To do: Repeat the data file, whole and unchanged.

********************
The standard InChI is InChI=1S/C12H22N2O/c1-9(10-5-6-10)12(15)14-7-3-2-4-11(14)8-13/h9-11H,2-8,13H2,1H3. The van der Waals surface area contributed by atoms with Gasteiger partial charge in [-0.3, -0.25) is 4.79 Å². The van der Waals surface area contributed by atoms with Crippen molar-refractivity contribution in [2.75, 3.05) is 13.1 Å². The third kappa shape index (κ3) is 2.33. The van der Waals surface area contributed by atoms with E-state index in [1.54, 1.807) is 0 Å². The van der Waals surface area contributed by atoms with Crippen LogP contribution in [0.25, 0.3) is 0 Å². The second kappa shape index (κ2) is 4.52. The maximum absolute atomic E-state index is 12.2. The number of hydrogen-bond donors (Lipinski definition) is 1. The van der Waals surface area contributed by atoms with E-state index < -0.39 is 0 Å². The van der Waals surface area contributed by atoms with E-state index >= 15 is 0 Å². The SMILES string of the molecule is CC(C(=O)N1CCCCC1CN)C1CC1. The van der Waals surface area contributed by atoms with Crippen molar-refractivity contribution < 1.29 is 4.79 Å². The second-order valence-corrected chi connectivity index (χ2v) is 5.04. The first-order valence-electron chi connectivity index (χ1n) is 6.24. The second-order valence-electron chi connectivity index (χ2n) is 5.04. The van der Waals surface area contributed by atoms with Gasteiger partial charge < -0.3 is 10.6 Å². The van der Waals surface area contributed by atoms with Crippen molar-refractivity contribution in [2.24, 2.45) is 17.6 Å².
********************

The standard InChI is InChI=1S/C12H22N2O/c1-9(10-5-6-10)12(15)14-7-3-2-4-11(14)8-13/h9-11H,2-8,13H2,1H3. The van der Waals surface area contributed by atoms with Gasteiger partial charge in [-0.3, -0.25) is 4.79 Å². The van der Waals surface area contributed by atoms with Crippen molar-refractivity contribution in [2.75, 3.05) is 13.1 Å². The third kappa shape index (κ3) is 2.33. The van der Waals surface area contributed by atoms with E-state index in [1.54, 1.807) is 0 Å². The van der Waals surface area contributed by atoms with Crippen LogP contribution in [0.25, 0.3) is 0 Å². The second kappa shape index (κ2) is 4.52. The maximum absolute atomic E-state index is 12.2. The number of hydrogen-bond donors (Lipinski definition) is 1. The van der Waals surface area contributed by atoms with E-state index < -0.39 is 0 Å². The van der Waals surface area contributed by atoms with E-state index >= 15 is 0 Å². The SMILES string of the molecule is CC(C(=O)N1CCCCC1CN)C1CC1. The van der Waals surface area contributed by atoms with Crippen molar-refractivity contribution < 1.29 is 4.79 Å². The second-order valence-corrected chi connectivity index (χ2v) is 5.04. The first-order valence-electron chi connectivity index (χ1n) is 6.24. The second-order valence-electron chi connectivity index (χ2n) is 5.04. The van der Waals surface area contributed by atoms with Gasteiger partial charge < -0.3 is 10.6 Å². The van der Waals surface area contributed by atoms with Crippen molar-refractivity contribution in [2.24, 2.45) is 17.6 Å².